With the Bank of England expecting inflation to peak at 11% and energy bills skyrocketing, research form LinkedIn has shown business leaders are considering cutting down on flexible work (75%), skills development (76%), and employee wellbeing (83%) as the economic situation worsens.
Job listings advertising remote roles - which have become commonplace since the pandemic forced home-working - have decreased throughout 2022, suggesting a desire from businesses to get employees back into the office.
In January 2022, 16% of all job listings on LinkedIn were remote, compared to 12% in August 2022.
Companies utilising flexible working:
Despite the supply of remote roles decreasing, the demand is still there from employees.
While 12% of jobs advertised on LinkedIn in the UK were remote, more than 20% of applications businesses received in September 2022 were for remote roles.
Research from Flexa Careers in August 2022 found 84% of new vacancies posted to its site were for remote vacancies.
Anna Whitehouse, author and founder of flexible working campaign Flex Appeal, said businesses need to stop viewing flexible working as a problem.
Speaking to HR magazine, she said: "We need to stop looking at flexible working as if it’s a relaxed way of working, one that is losing businesses money when it’s exactly the opposite.
"Employers who work flexibly are more productive and are making the company more money by working flexibly. Flexible working also enables more people to work - period - which is a huge driver to the economy.
"We know from our Flexonomics report that the economic contribution of flexible working is £38billion. If this was increased by 50% we would see it rise to £55 billion and 51,200 new jobs would be created. Just because companies are threatened, losing trust and the freedom that enables employees to work to their full potential won’t save them money, it will cost them a fortune in revenue and lost talent."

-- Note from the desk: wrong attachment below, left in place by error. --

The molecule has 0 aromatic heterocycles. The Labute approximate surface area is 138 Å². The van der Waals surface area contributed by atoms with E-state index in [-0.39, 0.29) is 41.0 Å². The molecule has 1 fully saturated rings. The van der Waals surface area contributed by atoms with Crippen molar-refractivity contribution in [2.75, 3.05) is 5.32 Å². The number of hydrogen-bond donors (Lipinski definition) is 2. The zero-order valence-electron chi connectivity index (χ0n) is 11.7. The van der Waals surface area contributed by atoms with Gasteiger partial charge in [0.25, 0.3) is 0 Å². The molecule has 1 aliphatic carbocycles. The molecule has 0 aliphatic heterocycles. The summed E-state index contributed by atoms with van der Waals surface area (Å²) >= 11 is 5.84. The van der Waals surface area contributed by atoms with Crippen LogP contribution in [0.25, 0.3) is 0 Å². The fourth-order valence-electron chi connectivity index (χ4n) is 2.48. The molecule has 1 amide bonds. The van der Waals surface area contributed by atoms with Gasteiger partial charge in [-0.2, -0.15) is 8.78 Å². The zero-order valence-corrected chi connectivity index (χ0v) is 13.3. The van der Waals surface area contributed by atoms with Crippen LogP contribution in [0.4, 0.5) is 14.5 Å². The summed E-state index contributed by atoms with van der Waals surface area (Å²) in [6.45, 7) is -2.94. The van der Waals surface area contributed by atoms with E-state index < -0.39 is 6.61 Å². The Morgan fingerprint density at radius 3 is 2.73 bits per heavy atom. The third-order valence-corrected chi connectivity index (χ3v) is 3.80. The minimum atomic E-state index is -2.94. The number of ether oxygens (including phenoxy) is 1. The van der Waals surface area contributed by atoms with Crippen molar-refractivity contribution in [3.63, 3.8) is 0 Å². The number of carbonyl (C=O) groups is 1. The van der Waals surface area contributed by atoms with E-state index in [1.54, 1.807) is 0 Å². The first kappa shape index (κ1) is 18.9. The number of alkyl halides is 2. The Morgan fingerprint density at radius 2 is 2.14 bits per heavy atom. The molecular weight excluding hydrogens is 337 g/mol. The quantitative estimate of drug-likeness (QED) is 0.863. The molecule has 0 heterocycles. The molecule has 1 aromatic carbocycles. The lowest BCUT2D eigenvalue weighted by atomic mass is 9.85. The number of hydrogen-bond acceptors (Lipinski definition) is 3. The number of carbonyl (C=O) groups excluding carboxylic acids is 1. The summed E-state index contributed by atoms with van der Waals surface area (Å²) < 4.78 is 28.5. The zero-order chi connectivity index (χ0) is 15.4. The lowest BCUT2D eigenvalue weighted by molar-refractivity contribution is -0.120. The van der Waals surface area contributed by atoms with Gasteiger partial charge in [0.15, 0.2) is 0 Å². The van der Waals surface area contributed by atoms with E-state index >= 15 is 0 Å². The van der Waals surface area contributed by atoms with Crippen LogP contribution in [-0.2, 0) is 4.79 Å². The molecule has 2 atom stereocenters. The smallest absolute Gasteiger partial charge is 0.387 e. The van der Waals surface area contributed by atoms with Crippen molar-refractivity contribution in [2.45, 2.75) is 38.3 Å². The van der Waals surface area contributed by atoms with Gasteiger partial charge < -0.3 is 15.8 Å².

Maintaining employee morale has become a priority for businesses as 49% of businesses recognise employees are dealing with financial strains from the cost of living crisis, and 33% know their employees are worried about losing their jobs.
Vanessa Stock, chief people officer at presentation software vendor Pitch, said companies should work even harder to create a flexible culture for staff.
She told HR magazine: "Employees want flexibility and work-life balance because it’s human and people-first. Processes, procedures, and tools exist that mean the progress made during the pandemic are flexible enough to accommodate the full range of employees’ working styles, and, to put it simply, lives.
“Few businesses are exempt from the ongoing global economic headwinds. But it’s illogical for business leaders to determine that reducing flexibility will make them better prepared to deal with these pressures. Modern teams find meaning and passion at work from strong collaboration, strong products and strong results. Business leaders should invest time and energy in fostering flexible cultures that deliver results for staff and business alike.”
Anthony Klotz, professor of organisational behaviour at UCL School of Management, said businesses should embrace the opportunity to find new ways of working.
He said: "Leaders are caught between the allure of returning to old ways of working, and the challenge of looking toward the future and rethinking how they lead and how their employees work. As LinkedIn’s study indicates, some of those in positions of power are opting out of the opportunity that this moment presents.
"But it’s those that embrace the mantle of leadership and turn into reality the vision that so many workers can clearly see – a future in which employees’ relationships with their employers are a source of wellbeing – who will come out stronger. It is these visionary leaders who are positioning their companies and their employees to thrive in the long-term."